A Community Devoted to the Preservation and Practice of Celestial Navigation and Other Methods of Traditional Wayfinding
From: Frank Reed
Date: 2016 Apr 3, 15:07 -0700
Hey, that's very neat! It appears to be an example of David Thomson's "Longitude Scale". Thomson's tables were very popular and printed in many runs (a bit misleadingly called editions). His tables were even adopted by Nathaniel Bowditch as the second method in the Navigator in 1837 with a probably false claim that his son had re-calculated them himself. I teach a (very slightly) modified version of Thomson's method in my Lunars class. My instructions are included below. Like nearly all of the widely used methods, Thomson's was a series method and therefore it could easily be worked up on some sort of slide rule. This is in marked contrast with the direct triangle, long form solutions of the lunars clearing problem.
I've never seen a Thomson slide rule for lunars and know of this "longitude scale" only from the title page of his tables (see below). His tables were highly successful in the market, but this product does not seem to have gone anywhere. I would speculate that the problem with the slide rule was that the tabular solution was already so simple that the slide rule may have seemed like an un-necessary decoration, or possibly the tables superseded the slide rule. It only took about ten minutes to work a lunar by Thomson's tables, working at a leisurely pace. I can't imagine that the rule would have saved much time. There's enough detail in the photos you've taken that we ought to be able to reverse-engineer it and figure out the procedures for its use. They should be quite straight-forward, and I assume closely related to Thomson's standard lunars tables.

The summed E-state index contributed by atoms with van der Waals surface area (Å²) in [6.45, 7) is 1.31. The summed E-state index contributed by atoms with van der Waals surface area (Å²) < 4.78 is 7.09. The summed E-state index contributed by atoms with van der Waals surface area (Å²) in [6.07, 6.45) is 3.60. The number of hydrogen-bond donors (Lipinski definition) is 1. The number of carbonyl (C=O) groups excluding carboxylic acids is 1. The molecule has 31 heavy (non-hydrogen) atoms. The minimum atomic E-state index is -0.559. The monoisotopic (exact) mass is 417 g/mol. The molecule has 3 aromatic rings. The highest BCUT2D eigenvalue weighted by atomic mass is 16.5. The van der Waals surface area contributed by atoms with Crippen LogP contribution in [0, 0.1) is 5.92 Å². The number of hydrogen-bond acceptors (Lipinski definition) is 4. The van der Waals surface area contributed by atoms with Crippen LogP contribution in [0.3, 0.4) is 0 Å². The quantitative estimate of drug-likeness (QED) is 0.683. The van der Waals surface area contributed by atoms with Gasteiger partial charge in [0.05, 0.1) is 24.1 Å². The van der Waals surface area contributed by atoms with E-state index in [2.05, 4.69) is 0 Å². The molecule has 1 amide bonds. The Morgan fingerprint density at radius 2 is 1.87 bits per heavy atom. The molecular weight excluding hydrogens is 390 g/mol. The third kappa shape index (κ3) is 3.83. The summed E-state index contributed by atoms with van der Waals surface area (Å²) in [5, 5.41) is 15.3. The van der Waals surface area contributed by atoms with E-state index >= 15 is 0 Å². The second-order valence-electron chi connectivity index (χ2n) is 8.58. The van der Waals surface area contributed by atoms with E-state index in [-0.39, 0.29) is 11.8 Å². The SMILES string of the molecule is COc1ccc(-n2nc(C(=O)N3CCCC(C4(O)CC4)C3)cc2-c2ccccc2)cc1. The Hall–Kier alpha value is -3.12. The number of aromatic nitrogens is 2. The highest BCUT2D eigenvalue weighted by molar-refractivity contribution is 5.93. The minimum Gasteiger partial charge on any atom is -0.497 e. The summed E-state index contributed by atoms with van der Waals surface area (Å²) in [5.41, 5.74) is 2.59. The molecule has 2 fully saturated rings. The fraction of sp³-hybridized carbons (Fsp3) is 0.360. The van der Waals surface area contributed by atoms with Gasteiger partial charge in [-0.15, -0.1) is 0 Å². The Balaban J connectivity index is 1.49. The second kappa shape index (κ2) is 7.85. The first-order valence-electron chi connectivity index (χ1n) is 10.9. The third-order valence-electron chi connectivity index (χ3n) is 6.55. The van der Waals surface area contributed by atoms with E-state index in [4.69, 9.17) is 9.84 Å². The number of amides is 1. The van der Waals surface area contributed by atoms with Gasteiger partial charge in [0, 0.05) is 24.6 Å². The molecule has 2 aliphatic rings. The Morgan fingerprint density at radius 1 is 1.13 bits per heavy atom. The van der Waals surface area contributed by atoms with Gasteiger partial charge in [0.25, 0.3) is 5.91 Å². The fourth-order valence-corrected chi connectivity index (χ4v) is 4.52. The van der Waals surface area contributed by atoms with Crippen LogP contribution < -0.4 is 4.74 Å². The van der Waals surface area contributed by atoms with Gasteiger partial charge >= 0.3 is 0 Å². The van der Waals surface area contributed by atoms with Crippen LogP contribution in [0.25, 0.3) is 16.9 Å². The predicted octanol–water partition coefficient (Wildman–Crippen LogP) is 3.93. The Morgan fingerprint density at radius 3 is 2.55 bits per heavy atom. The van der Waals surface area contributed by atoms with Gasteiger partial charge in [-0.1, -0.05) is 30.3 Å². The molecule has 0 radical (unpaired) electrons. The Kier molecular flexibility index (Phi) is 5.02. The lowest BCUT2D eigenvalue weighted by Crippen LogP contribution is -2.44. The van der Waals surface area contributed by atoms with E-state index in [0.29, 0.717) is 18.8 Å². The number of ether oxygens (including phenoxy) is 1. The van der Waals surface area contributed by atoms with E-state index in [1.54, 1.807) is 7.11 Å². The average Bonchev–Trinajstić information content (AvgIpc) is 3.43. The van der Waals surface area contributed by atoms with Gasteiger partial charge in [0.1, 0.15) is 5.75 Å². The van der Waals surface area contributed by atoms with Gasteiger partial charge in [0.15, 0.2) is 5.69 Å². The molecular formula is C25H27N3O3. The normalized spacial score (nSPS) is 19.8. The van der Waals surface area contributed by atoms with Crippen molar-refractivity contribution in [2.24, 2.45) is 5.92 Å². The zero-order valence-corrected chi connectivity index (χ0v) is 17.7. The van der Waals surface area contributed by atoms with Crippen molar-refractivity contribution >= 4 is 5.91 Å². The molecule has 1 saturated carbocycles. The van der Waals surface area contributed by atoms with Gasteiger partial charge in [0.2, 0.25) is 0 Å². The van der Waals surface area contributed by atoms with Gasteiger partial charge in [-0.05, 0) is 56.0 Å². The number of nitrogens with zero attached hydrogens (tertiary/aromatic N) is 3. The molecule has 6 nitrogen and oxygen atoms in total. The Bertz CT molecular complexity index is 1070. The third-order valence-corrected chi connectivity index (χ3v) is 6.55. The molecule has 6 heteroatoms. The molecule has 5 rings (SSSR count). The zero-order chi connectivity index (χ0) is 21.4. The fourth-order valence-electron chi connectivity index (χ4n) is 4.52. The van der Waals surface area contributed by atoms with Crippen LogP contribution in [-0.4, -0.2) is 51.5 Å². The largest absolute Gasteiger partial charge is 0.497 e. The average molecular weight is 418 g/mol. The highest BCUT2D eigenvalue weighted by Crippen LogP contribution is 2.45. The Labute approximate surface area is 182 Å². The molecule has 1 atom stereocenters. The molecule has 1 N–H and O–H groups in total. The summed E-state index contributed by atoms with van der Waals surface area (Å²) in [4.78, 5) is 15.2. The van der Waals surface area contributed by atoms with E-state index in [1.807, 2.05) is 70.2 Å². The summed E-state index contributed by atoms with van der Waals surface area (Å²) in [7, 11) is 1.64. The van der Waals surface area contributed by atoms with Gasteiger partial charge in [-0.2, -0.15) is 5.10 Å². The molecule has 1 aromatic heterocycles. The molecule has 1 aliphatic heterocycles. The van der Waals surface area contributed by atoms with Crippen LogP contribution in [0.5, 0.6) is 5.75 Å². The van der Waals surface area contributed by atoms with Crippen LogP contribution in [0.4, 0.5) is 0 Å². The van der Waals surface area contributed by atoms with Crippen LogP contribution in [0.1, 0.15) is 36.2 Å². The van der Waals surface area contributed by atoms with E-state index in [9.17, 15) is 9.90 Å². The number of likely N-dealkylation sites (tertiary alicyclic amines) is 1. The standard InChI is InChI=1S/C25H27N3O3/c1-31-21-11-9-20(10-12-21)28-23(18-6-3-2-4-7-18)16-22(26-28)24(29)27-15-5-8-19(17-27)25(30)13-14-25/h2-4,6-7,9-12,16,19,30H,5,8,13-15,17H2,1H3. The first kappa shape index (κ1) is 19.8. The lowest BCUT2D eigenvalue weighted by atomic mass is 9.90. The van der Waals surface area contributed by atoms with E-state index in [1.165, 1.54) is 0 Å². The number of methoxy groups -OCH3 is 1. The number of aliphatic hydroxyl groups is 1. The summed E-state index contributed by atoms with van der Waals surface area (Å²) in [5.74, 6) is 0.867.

By the way, the description and the displayed title page are simply examples of the German version of the Nautical Almanas -- the Nautisches Jahrbuch. Like the English-language Nautical Almanac, it listed pre-computed lunar distances for every few hours daily. There was some modest local differences, but it's basically the same thing. The year displayed, 1858, is very late for lunars at sea, but land explorers were still shooting lunars, for example in Africa, for decades after this.
Conanicut Island USA